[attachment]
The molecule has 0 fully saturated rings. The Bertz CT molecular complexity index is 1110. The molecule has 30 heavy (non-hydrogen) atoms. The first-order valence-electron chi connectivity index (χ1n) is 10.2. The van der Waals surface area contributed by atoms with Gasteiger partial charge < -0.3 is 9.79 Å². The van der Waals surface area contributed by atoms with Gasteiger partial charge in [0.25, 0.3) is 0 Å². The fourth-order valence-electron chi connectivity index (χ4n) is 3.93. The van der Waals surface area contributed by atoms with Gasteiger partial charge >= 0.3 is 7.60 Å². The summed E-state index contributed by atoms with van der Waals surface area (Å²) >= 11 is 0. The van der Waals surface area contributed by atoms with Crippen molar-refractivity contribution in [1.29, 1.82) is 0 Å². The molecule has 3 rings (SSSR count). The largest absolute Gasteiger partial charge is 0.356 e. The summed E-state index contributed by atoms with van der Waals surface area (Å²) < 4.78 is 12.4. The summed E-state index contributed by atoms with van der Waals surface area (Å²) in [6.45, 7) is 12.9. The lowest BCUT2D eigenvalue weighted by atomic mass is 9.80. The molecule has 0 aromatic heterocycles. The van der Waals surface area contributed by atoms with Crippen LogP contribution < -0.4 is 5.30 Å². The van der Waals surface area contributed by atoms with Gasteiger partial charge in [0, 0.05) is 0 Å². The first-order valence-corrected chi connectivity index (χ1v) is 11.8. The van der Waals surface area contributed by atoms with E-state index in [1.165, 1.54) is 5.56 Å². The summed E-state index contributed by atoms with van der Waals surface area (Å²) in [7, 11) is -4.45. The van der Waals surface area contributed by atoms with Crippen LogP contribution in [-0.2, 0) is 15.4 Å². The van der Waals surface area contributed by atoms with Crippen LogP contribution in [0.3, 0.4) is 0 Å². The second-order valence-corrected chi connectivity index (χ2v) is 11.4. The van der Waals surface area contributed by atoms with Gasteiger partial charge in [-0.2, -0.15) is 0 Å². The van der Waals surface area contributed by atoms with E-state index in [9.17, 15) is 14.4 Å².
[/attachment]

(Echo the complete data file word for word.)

The molecule has 0 fully saturated rings. The Bertz CT molecular complexity index is 1110. The molecule has 30 heavy (non-hydrogen) atoms. The first-order valence-electron chi connectivity index (χ1n) is 10.2. The van der Waals surface area contributed by atoms with Gasteiger partial charge < -0.3 is 9.79 Å². The van der Waals surface area contributed by atoms with Gasteiger partial charge in [0.25, 0.3) is 0 Å². The fourth-order valence-electron chi connectivity index (χ4n) is 3.93. The van der Waals surface area contributed by atoms with Gasteiger partial charge >= 0.3 is 7.60 Å². The summed E-state index contributed by atoms with van der Waals surface area (Å²) >= 11 is 0. The van der Waals surface area contributed by atoms with Crippen molar-refractivity contribution in [1.29, 1.82) is 0 Å². The molecule has 3 rings (SSSR count). The largest absolute Gasteiger partial charge is 0.356 e. The summed E-state index contributed by atoms with van der Waals surface area (Å²) < 4.78 is 12.4. The summed E-state index contributed by atoms with van der Waals surface area (Å²) in [6.45, 7) is 12.9. The lowest BCUT2D eigenvalue weighted by atomic mass is 9.80. The molecule has 0 aromatic heterocycles. The van der Waals surface area contributed by atoms with Crippen LogP contribution < -0.4 is 5.30 Å². The van der Waals surface area contributed by atoms with Gasteiger partial charge in [0, 0.05) is 0 Å². The first-order valence-corrected chi connectivity index (χ1v) is 11.8. The van der Waals surface area contributed by atoms with E-state index in [1.165, 1.54) is 5.56 Å². The summed E-state index contributed by atoms with van der Waals surface area (Å²) in [7, 11) is -4.45. The van der Waals surface area contributed by atoms with Crippen LogP contribution in [-0.2, 0) is 15.4 Å². The van der Waals surface area contributed by atoms with Crippen LogP contribution in [0.3, 0.4) is 0 Å². The second-order valence-corrected chi connectivity index (χ2v) is 11.4. The van der Waals surface area contributed by atoms with Gasteiger partial charge in [-0.2, -0.15) is 0 Å². The van der Waals surface area contributed by atoms with E-state index in [9.17, 15) is 14.4 Å².